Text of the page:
Want to know if it’s time for a trim? Finding out may be as simple as braiding your hair. That’s right, a few simple braids (also called plaits) can let you know when it’s time to head to the salon for a professional trim. And for those of you who are skilled DIY-ers, taking notice of this simple hair hack can help you better maintain the health of your hair as well as plan future trim visits.

What’s The Trick?

First, let’s start with one hair health principle: your braids should be a consistent length all the way through. That means that if your braid is 2 cm in diameter at the roots, it should continue to have that same thickness all the way down your braid. If ever you find your braid tapering off, or getting thinner at the ends, that’s a tell-tale sign that it’s time for a trim.

Let’s take a look at the graphic below:

Why Size Matters

Thinner ends mean that you likely have split ends. It also means that ends of your healthy hair are somewhere below your trim line. The split ends will need to be cut evenly to reveal the healthy hair below and prevent further damage. If you don’t get rid of the split ends before it’s too late, the breakage will continue up the hair shaft all the way to the roots. This constant breakage doesn’t stop with new growth either. For as long as you neglect your trims, you will consistently have split ends all throughout the hair shaft.

How Use Your Braids to Determine Health

If it’s been a while since your last salon visit, or if you simply want to check out of curiosity, you can use the following steps to determine whether or not you’ll need a trim soon. If you find out you do, schedule a visit to your local natural hair salon. Alternatively, if you’re 1000% confident you can trim your hair yourself, go for it to help keep your hair healthy.


How To Find Out If You Need A Trim (The Plait Test)

  1. Part a section of hair no wider than 1 square inch
  2. Braid (or twist) the entire section of hair, braiding as far down as possible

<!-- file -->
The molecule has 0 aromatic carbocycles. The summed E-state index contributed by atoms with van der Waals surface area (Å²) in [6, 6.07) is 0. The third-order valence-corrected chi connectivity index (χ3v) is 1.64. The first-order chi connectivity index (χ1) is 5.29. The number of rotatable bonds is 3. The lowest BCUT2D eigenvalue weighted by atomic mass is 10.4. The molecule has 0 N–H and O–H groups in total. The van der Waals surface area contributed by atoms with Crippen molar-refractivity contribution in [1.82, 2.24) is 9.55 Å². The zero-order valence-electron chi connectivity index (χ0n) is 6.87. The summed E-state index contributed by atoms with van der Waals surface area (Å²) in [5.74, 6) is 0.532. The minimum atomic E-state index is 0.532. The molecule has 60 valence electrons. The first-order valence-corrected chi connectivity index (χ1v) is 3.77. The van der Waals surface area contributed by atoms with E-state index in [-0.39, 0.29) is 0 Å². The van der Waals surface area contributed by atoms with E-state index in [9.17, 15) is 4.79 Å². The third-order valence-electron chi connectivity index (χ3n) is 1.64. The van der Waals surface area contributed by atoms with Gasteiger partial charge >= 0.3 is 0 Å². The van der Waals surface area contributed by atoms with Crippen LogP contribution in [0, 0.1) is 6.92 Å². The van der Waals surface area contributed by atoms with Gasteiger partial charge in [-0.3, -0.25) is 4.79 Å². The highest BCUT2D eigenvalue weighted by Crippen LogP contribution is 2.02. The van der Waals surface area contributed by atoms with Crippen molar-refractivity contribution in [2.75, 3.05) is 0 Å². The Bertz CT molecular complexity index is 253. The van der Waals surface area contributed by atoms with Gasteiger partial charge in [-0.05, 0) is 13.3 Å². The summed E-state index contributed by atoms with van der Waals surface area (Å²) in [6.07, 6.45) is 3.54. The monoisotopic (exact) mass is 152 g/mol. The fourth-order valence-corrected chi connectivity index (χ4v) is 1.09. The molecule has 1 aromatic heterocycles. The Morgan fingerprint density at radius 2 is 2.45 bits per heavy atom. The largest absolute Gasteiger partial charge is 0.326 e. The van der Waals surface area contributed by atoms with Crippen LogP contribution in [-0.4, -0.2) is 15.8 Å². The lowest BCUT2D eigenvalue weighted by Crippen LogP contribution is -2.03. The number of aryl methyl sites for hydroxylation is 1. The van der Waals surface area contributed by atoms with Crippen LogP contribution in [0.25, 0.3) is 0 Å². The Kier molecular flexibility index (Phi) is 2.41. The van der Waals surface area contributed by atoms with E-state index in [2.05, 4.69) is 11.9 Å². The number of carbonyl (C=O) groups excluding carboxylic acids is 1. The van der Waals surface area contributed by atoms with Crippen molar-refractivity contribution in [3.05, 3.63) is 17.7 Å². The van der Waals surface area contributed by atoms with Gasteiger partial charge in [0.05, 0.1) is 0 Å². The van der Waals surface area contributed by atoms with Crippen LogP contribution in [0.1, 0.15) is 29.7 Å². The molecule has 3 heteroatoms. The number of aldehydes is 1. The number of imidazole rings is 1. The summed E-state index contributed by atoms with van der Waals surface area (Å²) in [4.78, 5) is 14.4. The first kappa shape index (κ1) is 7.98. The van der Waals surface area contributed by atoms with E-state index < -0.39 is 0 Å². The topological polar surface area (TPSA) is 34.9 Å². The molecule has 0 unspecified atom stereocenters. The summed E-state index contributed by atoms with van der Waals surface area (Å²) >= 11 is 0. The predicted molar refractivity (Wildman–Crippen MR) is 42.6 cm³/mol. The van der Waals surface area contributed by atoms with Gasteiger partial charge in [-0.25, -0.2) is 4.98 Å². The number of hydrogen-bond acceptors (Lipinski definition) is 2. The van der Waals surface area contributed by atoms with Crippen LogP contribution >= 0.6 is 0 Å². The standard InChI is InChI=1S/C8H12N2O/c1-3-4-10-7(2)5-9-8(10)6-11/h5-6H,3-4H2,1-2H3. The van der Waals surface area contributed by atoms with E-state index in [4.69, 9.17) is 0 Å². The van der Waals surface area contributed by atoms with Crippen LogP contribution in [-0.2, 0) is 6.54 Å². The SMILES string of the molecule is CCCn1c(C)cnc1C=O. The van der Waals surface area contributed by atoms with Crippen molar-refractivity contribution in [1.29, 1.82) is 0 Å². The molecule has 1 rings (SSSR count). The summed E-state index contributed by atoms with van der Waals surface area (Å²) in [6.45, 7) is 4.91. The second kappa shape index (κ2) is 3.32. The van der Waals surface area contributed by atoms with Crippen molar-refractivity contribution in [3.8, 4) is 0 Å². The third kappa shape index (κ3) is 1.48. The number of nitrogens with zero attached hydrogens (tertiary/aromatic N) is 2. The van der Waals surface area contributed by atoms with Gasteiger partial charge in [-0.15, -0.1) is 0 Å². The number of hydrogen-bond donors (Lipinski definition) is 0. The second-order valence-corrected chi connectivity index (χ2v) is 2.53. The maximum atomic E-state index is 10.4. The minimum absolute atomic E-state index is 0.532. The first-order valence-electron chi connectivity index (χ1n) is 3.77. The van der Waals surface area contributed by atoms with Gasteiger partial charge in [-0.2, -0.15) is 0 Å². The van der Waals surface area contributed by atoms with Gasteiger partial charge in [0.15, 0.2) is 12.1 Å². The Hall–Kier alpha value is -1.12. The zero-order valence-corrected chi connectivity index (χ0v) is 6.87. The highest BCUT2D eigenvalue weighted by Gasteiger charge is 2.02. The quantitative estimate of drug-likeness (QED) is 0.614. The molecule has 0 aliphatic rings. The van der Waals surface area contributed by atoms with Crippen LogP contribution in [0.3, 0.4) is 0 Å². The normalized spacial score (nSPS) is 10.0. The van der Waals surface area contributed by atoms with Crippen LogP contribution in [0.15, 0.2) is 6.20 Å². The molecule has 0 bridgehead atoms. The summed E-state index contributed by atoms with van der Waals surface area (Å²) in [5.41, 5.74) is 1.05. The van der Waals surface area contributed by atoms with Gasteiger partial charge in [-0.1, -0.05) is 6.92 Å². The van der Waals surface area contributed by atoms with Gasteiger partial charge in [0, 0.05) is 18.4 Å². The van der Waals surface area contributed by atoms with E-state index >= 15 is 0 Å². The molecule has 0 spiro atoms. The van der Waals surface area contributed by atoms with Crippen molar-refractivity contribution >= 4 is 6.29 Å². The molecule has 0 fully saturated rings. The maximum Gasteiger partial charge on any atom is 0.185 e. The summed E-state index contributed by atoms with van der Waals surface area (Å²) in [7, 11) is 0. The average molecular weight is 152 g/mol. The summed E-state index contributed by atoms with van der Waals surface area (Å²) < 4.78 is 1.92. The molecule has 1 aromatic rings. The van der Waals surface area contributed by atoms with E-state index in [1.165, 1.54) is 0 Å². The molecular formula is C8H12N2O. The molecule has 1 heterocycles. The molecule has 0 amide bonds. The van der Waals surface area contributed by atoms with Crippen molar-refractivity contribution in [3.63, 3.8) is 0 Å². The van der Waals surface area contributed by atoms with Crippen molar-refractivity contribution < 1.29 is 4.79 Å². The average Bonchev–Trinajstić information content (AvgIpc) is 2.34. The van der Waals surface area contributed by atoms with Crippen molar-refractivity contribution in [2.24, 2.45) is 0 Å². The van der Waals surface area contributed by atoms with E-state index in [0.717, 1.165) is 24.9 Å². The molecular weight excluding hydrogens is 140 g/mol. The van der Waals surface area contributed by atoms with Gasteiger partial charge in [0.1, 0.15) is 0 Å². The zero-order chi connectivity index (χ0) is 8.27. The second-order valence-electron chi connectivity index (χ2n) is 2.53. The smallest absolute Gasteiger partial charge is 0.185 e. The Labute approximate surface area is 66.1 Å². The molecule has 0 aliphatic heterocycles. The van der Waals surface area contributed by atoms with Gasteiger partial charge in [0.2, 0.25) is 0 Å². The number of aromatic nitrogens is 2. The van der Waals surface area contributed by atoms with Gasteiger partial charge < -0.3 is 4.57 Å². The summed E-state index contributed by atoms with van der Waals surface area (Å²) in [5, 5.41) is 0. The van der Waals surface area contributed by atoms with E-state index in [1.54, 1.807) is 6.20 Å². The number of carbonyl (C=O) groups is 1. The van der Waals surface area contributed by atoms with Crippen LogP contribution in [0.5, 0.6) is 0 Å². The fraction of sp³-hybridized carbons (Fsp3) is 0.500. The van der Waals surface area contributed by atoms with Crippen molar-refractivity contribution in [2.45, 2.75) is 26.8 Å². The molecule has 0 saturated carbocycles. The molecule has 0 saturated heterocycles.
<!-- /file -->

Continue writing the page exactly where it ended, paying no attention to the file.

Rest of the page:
3. Once you can’t braid/twist anymore, leave the remaining ends out for examination
  4. Examine the braid or twist for thinner ends
  5. Repeat with 2 to 5 more sections to determine the extent of the hair damage around your head

After trying this on several sections throughout your head (be sure to test more than just one area), you should be able to discern how soon you’ll need another trim. If it looks like you have less than ¼ inch of damaged hair, you may be able to get away with a light hair dusting.

Let’s use the picture below as an example. Where should this hair model cut her hair? Submit your answer in the poll below.



[Total_Soft_Poll id=”2″]

In the end, where you cut your hair is entirely up to you. However, most beauty specialists will agree that you should definitely cut your hair above point A.

*gasp* Ouch.

We know. We know. But here’s why:

  • Point B still has some damaged ends. Notice the gaps between sections of hair and how much thinner it is at Point B than it is at Point A.
  • Point C shows a lot of damage right in the middle of Point B and Point C. If you cut your hair here, you’re leaving a lot of split ends behind.
  • Point D on the diagram basically ignores all the damage above it. It only addresses the stragglers and more than 70% of the damage is still very much there.

It’s more than okay to let go of the hair that could actually be holding your natural hair journey back. The sooner you let go of the bad, the sooner you’ll feel better and you’ll be reacquainted with beautiful, curly, healthy hair.


Where do you think the trim line is? Comment your thoughts below and explain why.

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